The following articles are contained in CJ
Abstracts of Articles
CICERO MYTHOLOGUS: THE MYTH OF THE FOUNDERS INDE REPUBLICA
This article proposes that in De Republica Cicero redefines the state by mythologizing the past. It suggests that Scipio's story of the foundation of the mixed constitution is a myth, exalting the wisdom of the founders as an example for their descendants. Through the use of dialogue, Cicero offers an insight into his creation of the myth by not only having Scipio present a highly selective account of the foundation, but also having another interlocutor, Laelius, raise an objection against the founders' alleged wisdom. The mythic quality of the narrative about the founders then paves the way for the dream of Scipio at the end of the dialogue. The dream advances Cicero's mythologizing of the past to a vision for the future, where the restoration of the state rests on the necessity of imitating the virtues of the ancestors.
NON SINE CAUSA SED SINE FINE: CICERO'S COMPULSION TO REPEAT HIS CONSULATE
Freud's theory of the compulsion to repeat in response to a traumatic experience can help explain Cicero's repeated attempts to praise, or have others praise, his consulate. This article argues that Cicero's humiliating exile, and his consequent loss of status, constituted a trauma that Cicero sought to work through by means of narratives that integrate his consulate, exile, and return into a unified story that encapsulates his banishment within an overarching narrative of triumph. Cicero's pitching of his story to the historian Lucceius (Fam. 5.12) demonstrates the psychological dimensions of Cicero's notorious self-praise.
CICERO'S BRUTUS AND THE CRITICISM OF ORATORICAL PERFORMANCE
In the Brutus Cicero shows himself an astute critic of oratorical performance. This paper examines Cicero's opinions on the different modes of delivery employed by many of the orators he mentions in his dialogue. It ultimately reaffirms the power and significance of delivery in supporting or overriding other elements of speech-making. Finally, because the Brutus is to a large extent a record of Cicero's opinions, the dialogue opens a window on his preferences and perhaps even practice in his own oratorical delivery.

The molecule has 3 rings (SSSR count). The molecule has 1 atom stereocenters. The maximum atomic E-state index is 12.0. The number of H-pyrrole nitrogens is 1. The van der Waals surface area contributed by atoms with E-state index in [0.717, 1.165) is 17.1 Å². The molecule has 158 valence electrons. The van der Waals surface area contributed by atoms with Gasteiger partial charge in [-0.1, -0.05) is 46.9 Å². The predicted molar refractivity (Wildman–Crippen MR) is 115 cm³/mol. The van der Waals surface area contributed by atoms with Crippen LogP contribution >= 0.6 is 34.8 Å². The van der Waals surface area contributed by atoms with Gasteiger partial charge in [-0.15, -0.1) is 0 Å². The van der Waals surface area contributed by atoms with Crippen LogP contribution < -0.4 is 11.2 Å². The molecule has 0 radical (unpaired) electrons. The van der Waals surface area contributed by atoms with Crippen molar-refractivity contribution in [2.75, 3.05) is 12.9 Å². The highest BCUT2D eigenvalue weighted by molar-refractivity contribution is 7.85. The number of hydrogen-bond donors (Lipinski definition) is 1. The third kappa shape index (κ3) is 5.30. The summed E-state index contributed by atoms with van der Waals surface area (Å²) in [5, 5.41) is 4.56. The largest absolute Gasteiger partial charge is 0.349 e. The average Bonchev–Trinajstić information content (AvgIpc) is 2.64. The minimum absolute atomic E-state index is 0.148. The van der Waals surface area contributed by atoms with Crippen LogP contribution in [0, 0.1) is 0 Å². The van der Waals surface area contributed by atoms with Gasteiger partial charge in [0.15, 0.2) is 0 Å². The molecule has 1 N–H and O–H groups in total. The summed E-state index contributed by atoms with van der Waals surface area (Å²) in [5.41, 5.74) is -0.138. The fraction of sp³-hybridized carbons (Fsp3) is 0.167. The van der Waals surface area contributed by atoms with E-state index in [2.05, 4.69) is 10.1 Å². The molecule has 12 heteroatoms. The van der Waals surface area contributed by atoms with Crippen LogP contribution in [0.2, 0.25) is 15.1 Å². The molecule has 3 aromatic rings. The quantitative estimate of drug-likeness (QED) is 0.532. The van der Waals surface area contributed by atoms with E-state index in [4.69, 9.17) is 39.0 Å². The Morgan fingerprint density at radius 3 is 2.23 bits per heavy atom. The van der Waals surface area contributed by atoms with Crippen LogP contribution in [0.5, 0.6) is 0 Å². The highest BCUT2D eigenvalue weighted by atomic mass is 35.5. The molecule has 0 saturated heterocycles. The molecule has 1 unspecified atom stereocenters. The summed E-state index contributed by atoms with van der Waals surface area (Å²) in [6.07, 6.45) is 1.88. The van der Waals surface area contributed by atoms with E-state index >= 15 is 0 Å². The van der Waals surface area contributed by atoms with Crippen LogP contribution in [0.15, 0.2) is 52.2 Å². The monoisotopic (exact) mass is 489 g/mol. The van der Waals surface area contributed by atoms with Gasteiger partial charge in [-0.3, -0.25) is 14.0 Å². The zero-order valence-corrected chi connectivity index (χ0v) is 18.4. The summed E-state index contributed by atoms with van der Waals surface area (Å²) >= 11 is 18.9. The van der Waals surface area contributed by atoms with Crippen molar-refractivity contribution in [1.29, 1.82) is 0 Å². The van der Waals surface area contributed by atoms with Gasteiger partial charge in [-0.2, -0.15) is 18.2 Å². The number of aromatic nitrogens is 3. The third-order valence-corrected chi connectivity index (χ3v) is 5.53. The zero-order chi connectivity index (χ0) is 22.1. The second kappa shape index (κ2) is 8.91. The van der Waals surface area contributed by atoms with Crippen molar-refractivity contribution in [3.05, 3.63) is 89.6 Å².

DAYS OF FUTURE PASSED: FICTION FORMING FACT IN CICERO'S DIALOGUES
This paper analyzes Cicero's citations of the not-always-historical past in his theoretical corpus. Examining both the Marian oak in the prologue of De Legibusand Cicero's overall use of historical references, I suggest that Cicero explicitly employs unhistorical (or at least not certifiably true) exempla, with a view to the internal consistency of the dialogues' fictional world. By encouraging the reader's acceptance of such fictional examples, Cicero establishes an intersubjective and empathetic relationship with his audience. Ultimately, Cicero seeks to uphold and use others to confirm his internal world as an alternative to the tense world of Roman politics.
SPEECH AND SILENCE IN CICERO'S FINAL DAYS
Composed in spring of 46 BC, Cicero's Brutus emphasizes oratorical silence, in stark contrast with the prominence of the speech act found in the Pro Marcello and first Philippic. Yet in the face of those difficult times and amidst the silence that such times engender, Cicero ironically finds his voice. This paper will demonstrate Cicero's acute awareness, in his final days, of the need to employ his rediscovered voice in light of eloquence's changed role in Rome's new political climate.
FORUM: CONIURATIO! ETHOPOEIA AND 'REACTING TO THE PAST' IN THE LATIN CLASSROOM (AND BEYOND)
"Reacting to the Past" is a pedagogical method that uses immersive role-playing games set in discrete historical moments to motivate efficacious engagement with primary sources. Coniuratio, a new "Reacting" game set during the Catilinarian crisis of 63 BCE, provides a mechanism for students to learn about Roman history and culture, to practice the tenets of classical rhetoric, and to hone their skills in English (and possibly Latin) communication. The article concludes by outlining supplemental activities that may be used to introduce Coniuratio in language and civilization courses and by reviewing the roots of the Reacting method in the ancient educational practice of ethopoeia.